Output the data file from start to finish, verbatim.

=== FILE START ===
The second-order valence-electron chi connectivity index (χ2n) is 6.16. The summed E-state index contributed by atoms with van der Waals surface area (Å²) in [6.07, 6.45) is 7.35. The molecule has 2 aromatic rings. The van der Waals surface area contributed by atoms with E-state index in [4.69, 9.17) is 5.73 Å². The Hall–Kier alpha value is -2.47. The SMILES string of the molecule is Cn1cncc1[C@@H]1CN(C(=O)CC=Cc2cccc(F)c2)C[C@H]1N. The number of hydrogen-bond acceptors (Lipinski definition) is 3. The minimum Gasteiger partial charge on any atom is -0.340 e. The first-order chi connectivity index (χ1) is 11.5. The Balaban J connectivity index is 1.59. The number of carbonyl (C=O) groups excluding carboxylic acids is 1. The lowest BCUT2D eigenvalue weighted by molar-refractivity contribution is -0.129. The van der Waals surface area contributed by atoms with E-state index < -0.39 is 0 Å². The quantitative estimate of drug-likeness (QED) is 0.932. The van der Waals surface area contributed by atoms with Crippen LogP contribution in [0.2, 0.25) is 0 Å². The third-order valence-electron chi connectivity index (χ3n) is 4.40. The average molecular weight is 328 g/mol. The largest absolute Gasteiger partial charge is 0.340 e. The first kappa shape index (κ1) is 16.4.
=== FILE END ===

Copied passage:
The second-order valence-electron chi connectivity index (χ2n) is 6.16. The summed E-state index contributed by atoms with van der Waals surface area (Å²) in [6.07, 6.45) is 7.35. The molecule has 2 aromatic rings. The van der Waals surface area contributed by atoms with E-state index in [4.69, 9.17) is 5.73 Å². The Hall–Kier alpha value is -2.47. The SMILES string of the molecule is Cn1cncc1[C@@H]1CN(C(=O)CC=Cc2cccc(F)c2)C[C@H]1N. The number of hydrogen-bond acceptors (Lipinski definition) is 3. The minimum Gasteiger partial charge on any atom is -0.340 e. The first-order chi connectivity index (χ1) is 11.5. The Balaban J connectivity index is 1.59. The number of carbonyl (C=O) groups excluding carboxylic acids is 1. The lowest BCUT2D eigenvalue weighted by molar-refractivity contribution is -0.129. The van der Waals surface area contributed by atoms with E-state index < -0.39 is 0 Å². The quantitative estimate of drug-likeness (QED) is 0.932. The van der Waals surface area contributed by atoms with Crippen LogP contribution in [0.2, 0.25) is 0 Å². The third-order valence-electron chi connectivity index (χ3n) is 4.40. The average molecular weight is 328 g/mol. The largest absolute Gasteiger partial charge is 0.340 e. The first kappa shape index (κ1) is 16.4.